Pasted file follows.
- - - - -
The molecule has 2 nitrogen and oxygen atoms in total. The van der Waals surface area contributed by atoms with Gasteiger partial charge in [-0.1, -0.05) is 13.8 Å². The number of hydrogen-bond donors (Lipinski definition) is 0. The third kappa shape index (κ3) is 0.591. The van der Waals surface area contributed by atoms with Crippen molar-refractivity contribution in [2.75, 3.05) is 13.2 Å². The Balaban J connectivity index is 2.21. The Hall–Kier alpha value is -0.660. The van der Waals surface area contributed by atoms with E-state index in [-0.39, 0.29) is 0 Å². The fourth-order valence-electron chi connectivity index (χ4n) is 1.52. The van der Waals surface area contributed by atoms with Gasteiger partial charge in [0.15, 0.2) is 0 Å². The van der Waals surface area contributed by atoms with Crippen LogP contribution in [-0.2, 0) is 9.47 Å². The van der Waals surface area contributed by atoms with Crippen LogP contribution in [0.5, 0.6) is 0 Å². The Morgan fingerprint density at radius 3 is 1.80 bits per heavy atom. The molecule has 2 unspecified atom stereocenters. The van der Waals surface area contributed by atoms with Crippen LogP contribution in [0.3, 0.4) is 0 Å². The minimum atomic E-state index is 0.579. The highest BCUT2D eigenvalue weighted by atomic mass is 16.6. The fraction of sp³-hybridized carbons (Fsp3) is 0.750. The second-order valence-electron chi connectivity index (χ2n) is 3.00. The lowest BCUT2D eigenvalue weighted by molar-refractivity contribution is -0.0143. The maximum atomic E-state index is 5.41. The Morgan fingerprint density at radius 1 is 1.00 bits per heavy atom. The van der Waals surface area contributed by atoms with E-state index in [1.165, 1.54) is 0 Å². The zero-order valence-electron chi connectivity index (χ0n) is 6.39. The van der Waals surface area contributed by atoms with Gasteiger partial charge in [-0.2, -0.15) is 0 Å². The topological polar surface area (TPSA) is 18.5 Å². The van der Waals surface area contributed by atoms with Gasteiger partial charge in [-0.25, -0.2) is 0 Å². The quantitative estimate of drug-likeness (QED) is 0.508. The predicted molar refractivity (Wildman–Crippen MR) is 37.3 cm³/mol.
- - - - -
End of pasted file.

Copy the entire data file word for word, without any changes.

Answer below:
The molecule has 2 nitrogen and oxygen atoms in total. The van der Waals surface area contributed by atoms with Gasteiger partial charge in [-0.1, -0.05) is 13.8 Å². The number of hydrogen-bond donors (Lipinski definition) is 0. The third kappa shape index (κ3) is 0.591. The van der Waals surface area contributed by atoms with Crippen molar-refractivity contribution in [2.75, 3.05) is 13.2 Å². The Balaban J connectivity index is 2.21. The Hall–Kier alpha value is -0.660. The van der Waals surface area contributed by atoms with E-state index in [-0.39, 0.29) is 0 Å². The fourth-order valence-electron chi connectivity index (χ4n) is 1.52. The van der Waals surface area contributed by atoms with Gasteiger partial charge in [0.15, 0.2) is 0 Å². The van der Waals surface area contributed by atoms with Crippen LogP contribution in [-0.2, 0) is 9.47 Å². The van der Waals surface area contributed by atoms with Crippen LogP contribution in [0.5, 0.6) is 0 Å². The Morgan fingerprint density at radius 3 is 1.80 bits per heavy atom. The molecule has 2 unspecified atom stereocenters. The van der Waals surface area contributed by atoms with Crippen LogP contribution in [0.3, 0.4) is 0 Å². The minimum atomic E-state index is 0.579. The highest BCUT2D eigenvalue weighted by atomic mass is 16.6. The fraction of sp³-hybridized carbons (Fsp3) is 0.750. The second-order valence-electron chi connectivity index (χ2n) is 3.00. The lowest BCUT2D eigenvalue weighted by molar-refractivity contribution is -0.0143. The maximum atomic E-state index is 5.41. The Morgan fingerprint density at radius 1 is 1.00 bits per heavy atom. The van der Waals surface area contributed by atoms with E-state index in [1.165, 1.54) is 0 Å². The zero-order valence-electron chi connectivity index (χ0n) is 6.39. The van der Waals surface area contributed by atoms with Gasteiger partial charge in [-0.2, -0.15) is 0 Å². The topological polar surface area (TPSA) is 18.5 Å². The van der Waals surface area contributed by atoms with Gasteiger partial charge in [-0.25, -0.2) is 0 Å². The quantitative estimate of drug-likeness (QED) is 0.508. The predicted molar refractivity (Wildman–Crippen MR) is 37.3 cm³/mol.